A funny thing happened when Broadchurch made its debut on England’s ITV in the spring of 2013: People started to gather around their televisions, in record numbers. Approximately 9.1 million viewers tuned in for the premiere episode, making it the most watched new drama since Whitechapel in 2009. Even more impressive, the majority of viewers were watching the series live–making sure they saw each new episode as it aired in real time.
The series was quickly labeled a television phenomenon, and many believed it would achieve Downtown Abbey-like fame when it made its way to the US later that year via BBC America. For whatever reason, that didn’t happen. (It probably didn’t help that, just before it made its BBC premiere, Fox announced that it would be “adapting” the show for American audiences as Gracepoint… which didn’t make a whole lot of sense, considering that the original version is in English, and that both starred Doctor Who’s David Tennant in the same role. But we digress.)
Even when the series arrived to streaming services like Netflix and Amazon, its reception wasn’t stellar. But the series proved popular enough with niche audiences–and impressive enough to the powers-that-be at BBC America–that they ran the show’s second season in its entirety, and will show its third (and final) season later this year.
So what’s it all about? On the surface, it’s a crime series in which two not-like-minded detectives–the disaffected Alec Hardy (David Tennant) and typically peppy Ellie Miller (Olivia Colman)–are paired up to help solve the murder of a young boy named Danny Latimer, who is the best friend of Miller’s own son and the child of two of her best friends, Beth and Mark Latimer. It all goes down on the day Miller returns from an extended family vacation–the same day she expected to be given a promotion, only to learn that Hardy, an outsider, has swept in and stolen her job.
While Hardy is operating from the mindset of a hardened detective who has learned that you can’t trust anyone and everyone should be a suspect, Miller is as an integral part of the community and doesn’t believe that a local resident would ever be capable of such a crime. What begins as a police investigation quickly turns into a statement on the idea that everyone has secrets and we never really know anyone, regardless of how much time we spend together. As the first season progresses, friends and neighbors quickly become suspects. And just when the detectives–and audience–think they have it figured out, a new piece of information surfaces that changes the entire investigation. It’s a suspenseful whodunit that keeps you guessing, but it’s also a beautifully rendered depiction of a grieving community. And a series that deserves the same kind of attention here that it’s gotten abroad.
As BBC America readies Broadchurch’s final season for American audiences, it’s time for you to discover why the series captivated England in the first place. Here’s how to binge-watch Broadchurch.
Number of Seasons: 2 (16 episodes)
Time Requirements: If you want to savor the show a bit, one episode per night will have you done–and eagerly awaiting the third season–in just over two weeks. But, particularly with the first season, you likely won’t want to stop at an hour per night. In that case, go for two and you’ll be done in just over a week. Settling in and watching all of it over a weekend is also perfectly acceptable.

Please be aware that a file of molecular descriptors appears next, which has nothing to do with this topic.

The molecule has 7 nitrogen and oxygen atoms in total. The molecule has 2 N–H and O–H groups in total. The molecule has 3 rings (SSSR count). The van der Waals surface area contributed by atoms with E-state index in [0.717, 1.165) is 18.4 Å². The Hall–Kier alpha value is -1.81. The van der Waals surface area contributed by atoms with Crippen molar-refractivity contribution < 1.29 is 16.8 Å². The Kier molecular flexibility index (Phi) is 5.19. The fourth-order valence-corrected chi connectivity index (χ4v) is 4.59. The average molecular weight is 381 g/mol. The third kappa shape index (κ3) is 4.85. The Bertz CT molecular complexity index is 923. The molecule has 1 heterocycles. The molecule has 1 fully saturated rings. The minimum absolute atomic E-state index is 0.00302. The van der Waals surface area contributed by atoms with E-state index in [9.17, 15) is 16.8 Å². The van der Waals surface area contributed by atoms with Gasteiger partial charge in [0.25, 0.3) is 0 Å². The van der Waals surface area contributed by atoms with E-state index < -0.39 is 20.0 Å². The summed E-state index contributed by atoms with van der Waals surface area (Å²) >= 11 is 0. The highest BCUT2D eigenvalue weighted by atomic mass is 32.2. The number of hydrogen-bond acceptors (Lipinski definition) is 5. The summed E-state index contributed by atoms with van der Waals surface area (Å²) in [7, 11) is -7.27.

Where to Get Your Fix: Netflix, Amazon, iTunes
Best Character to Follow: Many of the greatest partnerships–be they romantic, professional, or otherwise–seem to prove the “opposites attract” theory. And this is certainly the case in Broadchurch, where detectives Hardy and Miller are perfectly matched in that they each fill in what the other is missing. (Hardy has the experience to know that everyone’s a suspect, while Miller–at least initially–believes that people are generally good, and is able to show the empathy that Hardy lacks.) While Hardy is the bigger presence, Miller’s transformation from doting wife and mother who happens to be a cop to hard-nosed detective who is forced to question everything she thought she knew about the people around her is fascinating to witness. Olivia Colman isn’t a huge name in Hollywood yet, though the Golden Globe she just won for The Night Manager will hopefully change that, so keep your eyes on her.
Seasons/Episodes You Can Skip: With just two seasons on offer, and only one more coming, the simple answer here is: Don’t skip any of it. But if you’re absolutely determined that you want to spend less than the required 16 hours it would take to complete the series, stick to Season 1.
Yet the show is also unique in that Season 2 came along and managed to deliver a small twist that upended the closure of Season 1 so that audiences could continue following the original storyline and characters, yet also be introduced an entirely new story and set of characters to play out in parallel. The second season is well done, with Tennant and Colman’s chemistry carrying much of the weight that comes with following up on a phenomenon. But it’s tone is different–and angrier–making it the weaker of the two seasons.
Seasons/Episodes You Can’t Skip: Again, if you’re planning a Broadchurch binge-watch, make it a true binge-watch and view it all the way through. Even if you’re just planning to watch the first season, you can’t afford to skip an episode, as each one is densely packed and reveals new information about the residents of Broadchurch as the detectives attempt to solve Danny’s murder. That said, there are some standout episodes.
Season 1: Episode 1, “1.1” Everything you really need to know about Broadchurch, and whether or not you’ll connect with it, can be learned in the first 12 minutes of this episode. It wastes no time in introducing the series’ main characters, and illustrating the tight-knit nature of this tiny town. It’s moody and mysterious in some places, fast-paced and fun in others, and ultimately gut-wrenching as Beth Latimer begins to suspect something’s not right with her son, Danny, who didn’t show up for school–and culminates with her realizing the dead body that has been found on the beach is his. The episode sets up what will be a taut drama.